District Attorney Gene Vittone responded with a motion asking that the evidence be returned to him. Vittone said that notice had not been given to possible rightful owners of the property, nor was there any way to ensure the destruction of any items had been done properly.
At a hearing on the motion, the judge told Vittone that he personally destroyed all evidence in his possession and filed a certification indicating the evidence had been destroyed two days after he issued the order.
On May 9, 2012, a court reporter found a box on her desk containing evidence. Camson took the box to the district attorney’s office, where it was handed over to state troopers. When Camson told Pozonsky what happened, the judge reportedly became angry and told him to get the box back. State police refused to return the box.
Later that day, O’Dell Seneca issued an order that state police take custody of all criminal case evidence that was in Pozonsky’s evidence locker.
Several manila envelopes were found, including ones regarding the cases against Ashlie Harris, Andre Cromwell and Kristopher Strejcek. Six bags of cocaine were tested again at the crime lab and were determined to contain less of the drug or to be a substance that was not cocaine – in one case, baking soda. In all, more than 100 grams of cocaine were missing from those six bags.
Found in an envelope bearing Strejcek’s name were two bags sealed with cellophane tape, as opposed to evidence tape, containing a white substance. That substance was retested and found not to be cocaine.
When shown a photograph of a sealed envelope in the Strejcek case, a retired crime lab forensic scientist said that he did not think the state police used that type of tape. He also said that his initials were not present on the bag, which was his standard procedure when sealing drugs that had been tested.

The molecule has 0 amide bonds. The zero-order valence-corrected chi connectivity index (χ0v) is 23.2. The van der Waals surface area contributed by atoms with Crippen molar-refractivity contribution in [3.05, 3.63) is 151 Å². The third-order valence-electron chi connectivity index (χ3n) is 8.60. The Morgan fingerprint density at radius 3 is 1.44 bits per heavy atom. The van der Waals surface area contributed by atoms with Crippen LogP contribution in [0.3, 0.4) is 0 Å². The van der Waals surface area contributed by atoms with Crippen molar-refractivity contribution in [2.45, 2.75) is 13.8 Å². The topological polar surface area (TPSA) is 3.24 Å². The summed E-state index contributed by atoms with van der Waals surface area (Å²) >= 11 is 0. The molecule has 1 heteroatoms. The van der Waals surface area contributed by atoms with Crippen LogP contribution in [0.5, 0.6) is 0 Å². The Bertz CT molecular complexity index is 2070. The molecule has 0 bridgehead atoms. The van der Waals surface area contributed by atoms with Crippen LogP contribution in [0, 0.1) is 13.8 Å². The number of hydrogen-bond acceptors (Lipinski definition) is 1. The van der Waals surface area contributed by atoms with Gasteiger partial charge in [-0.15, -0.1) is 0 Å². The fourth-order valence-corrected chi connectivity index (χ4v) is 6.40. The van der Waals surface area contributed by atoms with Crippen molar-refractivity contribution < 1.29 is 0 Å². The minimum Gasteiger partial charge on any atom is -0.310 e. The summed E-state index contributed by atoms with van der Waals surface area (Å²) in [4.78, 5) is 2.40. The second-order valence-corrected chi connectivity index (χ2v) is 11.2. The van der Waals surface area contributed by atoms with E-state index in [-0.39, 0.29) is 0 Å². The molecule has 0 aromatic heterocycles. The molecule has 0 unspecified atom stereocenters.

A second law clerk for Pozonsky testified to seeing Pozonsky walk out of the evidence vault carrying an evidence envelope of the type containing a controlled substance. Pozonsky would go into his office for 10 to 20 minutes before returning the envelope to the vault.
Pozonsky’s DNA was reportedly found on tape used to close a clear bag containing three Baggie corners. The bag had been in Harris’ evidence envelope.
The presentment does not address what Pozonsky allegedly did with the cocaine.
“It’s another sad day in Washington County to have a case like this go forward,” said former District Attorney Steve Toprani, who was the chief county prosecutor in 2011. “It’s really troubling that we have these types of activities in the (criminal) complaint.”
“These things are tragic, no matter who it is,” O’Dell Seneca said. “The rest of us at the courthouse will continue to do our jobs.”
Pozonsky, who made no statement during his arraignment, is free on $25,000 unsecured bond and was given permission to return to his home in Alaska.
Redlinger recused himself from the case, and a June 13 preliminary hearing date was continued. DelGreco and Michael Ahwesh, senior attorney with the state attorney general’s office, indicated they would ask the court to bring in a district judge from outside the county for the preliminary hearing. If the case is held for further court action, they also expect to ask for a trial judge from another county.